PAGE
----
As six million people are estimated to have lost their homes to the floods, providing shelter is one of the most pressing needs. A food crisis is also expected, as the floods destroyed huge areas of onion and tomato fields, destroying basic ingredients in the Pakistani kitchen.
Food prices in Pakistan rose by nearly 40% in the last two days, and the government is considering importing vegetables from arch-enemy India.
The floods are creating a health crisis as well. Many of the refugees are in densely populated areas with no surviving infrastructure, and are exposed to contaminated water.
“One very big challenge we have is that many people lost access to potable water,” Ul Haq said. “What we need more than anything is disinfection kits for water. Norway helped us with kits that could help around 10,000 families.”
The Red Crescent Society head added a request for help: “We want to ask the Red Cross of America to help us. America has always been a friend of ours, and we need its help now.”
Khaliq also emphasized the developing danger.
“In areas where the water level has gone down, we try to provide medical care. Big masses of people near untreated water sources could very easily start to have infectious diseases, and we already see that starting to happen. The most common disease we see is diarrhea, and it’s already starting to spread,” he said.
The biggest challenge ahead of Pakistan, said Khaliq, will be to rehabilitate the millions who lost their homes. At least 1.5 million houses will have to be built, but that can only happen after the monsoons end and the weather stabilizes. That will take at least another month, he said.
“What worries me most are the shops and livestock gone with the water. People lost their entire livelihood, and that’s not something you can just buy back. They have nothing,” Ul Haq said.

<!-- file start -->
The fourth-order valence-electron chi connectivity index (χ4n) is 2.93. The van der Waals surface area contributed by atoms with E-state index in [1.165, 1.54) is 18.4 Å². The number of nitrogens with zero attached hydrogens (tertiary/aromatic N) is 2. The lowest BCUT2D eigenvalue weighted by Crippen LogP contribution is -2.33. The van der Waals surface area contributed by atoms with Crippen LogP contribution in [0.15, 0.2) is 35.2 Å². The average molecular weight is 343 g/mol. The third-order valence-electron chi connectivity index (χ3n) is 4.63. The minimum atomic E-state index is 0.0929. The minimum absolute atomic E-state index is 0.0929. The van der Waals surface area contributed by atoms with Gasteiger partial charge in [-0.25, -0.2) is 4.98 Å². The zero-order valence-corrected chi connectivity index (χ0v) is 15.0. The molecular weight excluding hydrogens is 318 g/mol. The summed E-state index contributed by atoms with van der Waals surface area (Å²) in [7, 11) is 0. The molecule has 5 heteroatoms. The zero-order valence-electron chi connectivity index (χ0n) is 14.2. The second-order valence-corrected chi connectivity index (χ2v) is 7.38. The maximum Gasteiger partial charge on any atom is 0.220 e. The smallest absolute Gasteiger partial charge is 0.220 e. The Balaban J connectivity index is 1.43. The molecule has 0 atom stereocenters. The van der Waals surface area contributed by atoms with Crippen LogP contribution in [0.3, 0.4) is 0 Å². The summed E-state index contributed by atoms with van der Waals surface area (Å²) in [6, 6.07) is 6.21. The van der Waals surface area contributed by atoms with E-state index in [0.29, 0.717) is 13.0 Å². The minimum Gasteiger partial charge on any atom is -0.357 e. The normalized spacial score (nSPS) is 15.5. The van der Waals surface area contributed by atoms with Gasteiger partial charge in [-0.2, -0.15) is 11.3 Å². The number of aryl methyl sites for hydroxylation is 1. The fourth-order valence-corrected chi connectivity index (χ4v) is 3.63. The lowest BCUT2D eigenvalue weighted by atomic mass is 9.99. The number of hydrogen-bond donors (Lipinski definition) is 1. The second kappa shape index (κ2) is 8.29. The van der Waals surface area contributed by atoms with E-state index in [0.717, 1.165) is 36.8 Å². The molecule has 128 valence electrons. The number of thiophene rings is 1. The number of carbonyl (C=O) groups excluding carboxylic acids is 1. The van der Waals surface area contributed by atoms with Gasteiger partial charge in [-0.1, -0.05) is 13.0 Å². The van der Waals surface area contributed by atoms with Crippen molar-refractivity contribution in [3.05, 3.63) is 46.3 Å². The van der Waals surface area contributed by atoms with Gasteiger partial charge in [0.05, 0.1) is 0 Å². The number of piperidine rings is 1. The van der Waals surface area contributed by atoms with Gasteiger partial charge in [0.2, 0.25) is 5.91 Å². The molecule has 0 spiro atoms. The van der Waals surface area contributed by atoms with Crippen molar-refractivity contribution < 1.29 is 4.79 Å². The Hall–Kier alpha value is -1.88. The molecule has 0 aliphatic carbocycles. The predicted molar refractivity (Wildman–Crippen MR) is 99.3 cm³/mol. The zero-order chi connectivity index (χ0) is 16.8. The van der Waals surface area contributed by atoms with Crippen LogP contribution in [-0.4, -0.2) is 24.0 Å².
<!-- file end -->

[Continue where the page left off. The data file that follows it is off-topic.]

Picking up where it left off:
“Suicides already started. We try to provide psychological support for people in trauma, and there are many: kids who watched their family members drown, and many others,” he added.
While the rescue forces race against time to save people, many are still out of reach, meaning the real number of victims is higher than the official estimate.
“The areas hardest hit are the remote ones. In many places the road is under water and there is no access to them. When people arrive to a city after they fled from the danger, we can try to help them, but so many are stuck in places we just can’t reach. We’re making efforts to arrive there as well, but it might take time,” Khaliq said.
Ul Haq and Khaliq agree that Pakistan is desperate for any aid it can get, but most of all it needs financial assistance.
“The most important thing for Pakistan right now is financial aid. We need international attention and aid because what’s happening here is really a catastrophe,” Khaliq said.
“I want to ask people to make any donation they can, for a year ahead. Even two or three dollars every month, for a year, would help us,” Ul Haq said.
The story is written by Adi Koplewitz and reprinted with permission from The Media Line.